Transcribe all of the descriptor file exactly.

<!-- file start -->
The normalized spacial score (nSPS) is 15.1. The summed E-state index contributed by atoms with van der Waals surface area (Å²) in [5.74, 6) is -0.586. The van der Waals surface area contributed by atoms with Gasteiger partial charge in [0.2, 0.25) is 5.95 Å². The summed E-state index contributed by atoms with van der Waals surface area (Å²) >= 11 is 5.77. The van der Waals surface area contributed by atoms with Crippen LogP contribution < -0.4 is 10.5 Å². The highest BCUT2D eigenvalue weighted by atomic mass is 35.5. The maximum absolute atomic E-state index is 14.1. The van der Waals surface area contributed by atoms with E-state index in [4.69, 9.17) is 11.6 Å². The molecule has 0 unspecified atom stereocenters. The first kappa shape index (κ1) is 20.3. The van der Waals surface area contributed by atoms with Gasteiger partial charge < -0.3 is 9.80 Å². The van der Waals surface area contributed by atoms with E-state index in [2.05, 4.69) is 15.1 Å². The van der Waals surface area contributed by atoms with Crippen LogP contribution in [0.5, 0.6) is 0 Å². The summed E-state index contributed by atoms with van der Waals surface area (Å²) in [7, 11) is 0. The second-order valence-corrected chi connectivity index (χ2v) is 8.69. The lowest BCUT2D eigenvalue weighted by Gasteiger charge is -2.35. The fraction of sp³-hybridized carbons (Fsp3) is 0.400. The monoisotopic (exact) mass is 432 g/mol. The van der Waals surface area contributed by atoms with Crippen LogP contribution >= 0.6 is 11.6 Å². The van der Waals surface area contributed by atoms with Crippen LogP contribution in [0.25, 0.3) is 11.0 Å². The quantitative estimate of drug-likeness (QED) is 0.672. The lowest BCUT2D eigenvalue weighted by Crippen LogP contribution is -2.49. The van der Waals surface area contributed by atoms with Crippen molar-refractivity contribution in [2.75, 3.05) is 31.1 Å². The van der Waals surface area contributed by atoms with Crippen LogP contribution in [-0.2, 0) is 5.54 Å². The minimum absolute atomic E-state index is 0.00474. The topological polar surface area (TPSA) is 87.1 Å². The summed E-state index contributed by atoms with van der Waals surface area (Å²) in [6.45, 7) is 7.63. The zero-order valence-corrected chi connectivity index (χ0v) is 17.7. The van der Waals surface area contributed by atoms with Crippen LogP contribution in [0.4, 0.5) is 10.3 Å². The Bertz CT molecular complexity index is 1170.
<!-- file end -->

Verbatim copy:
The normalized spacial score (nSPS) is 15.1. The summed E-state index contributed by atoms with van der Waals surface area (Å²) in [5.74, 6) is -0.586. The van der Waals surface area contributed by atoms with Gasteiger partial charge in [0.2, 0.25) is 5.95 Å². The summed E-state index contributed by atoms with van der Waals surface area (Å²) >= 11 is 5.77. The van der Waals surface area contributed by atoms with Crippen LogP contribution < -0.4 is 10.5 Å². The highest BCUT2D eigenvalue weighted by atomic mass is 35.5. The maximum absolute atomic E-state index is 14.1. The van der Waals surface area contributed by atoms with E-state index in [4.69, 9.17) is 11.6 Å². The molecule has 0 unspecified atom stereocenters. The first kappa shape index (κ1) is 20.3. The van der Waals surface area contributed by atoms with Gasteiger partial charge < -0.3 is 9.80 Å². The van der Waals surface area contributed by atoms with E-state index in [2.05, 4.69) is 15.1 Å². The van der Waals surface area contributed by atoms with Crippen LogP contribution in [0.5, 0.6) is 0 Å². The summed E-state index contributed by atoms with van der Waals surface area (Å²) in [7, 11) is 0. The second-order valence-corrected chi connectivity index (χ2v) is 8.69. The lowest BCUT2D eigenvalue weighted by Gasteiger charge is -2.35. The fraction of sp³-hybridized carbons (Fsp3) is 0.400. The monoisotopic (exact) mass is 432 g/mol. The van der Waals surface area contributed by atoms with Crippen LogP contribution >= 0.6 is 11.6 Å². The van der Waals surface area contributed by atoms with Crippen LogP contribution in [0.25, 0.3) is 11.0 Å². The quantitative estimate of drug-likeness (QED) is 0.672. The lowest BCUT2D eigenvalue weighted by Crippen LogP contribution is -2.49. The van der Waals surface area contributed by atoms with Crippen molar-refractivity contribution in [2.75, 3.05) is 31.1 Å². The van der Waals surface area contributed by atoms with Crippen LogP contribution in [-0.2, 0) is 5.54 Å². The minimum absolute atomic E-state index is 0.00474. The topological polar surface area (TPSA) is 87.1 Å². The summed E-state index contributed by atoms with van der Waals surface area (Å²) in [6.45, 7) is 7.63. The zero-order valence-corrected chi connectivity index (χ0v) is 17.7. The van der Waals surface area contributed by atoms with Crippen LogP contribution in [0.4, 0.5) is 10.3 Å². The Bertz CT molecular complexity index is 1170.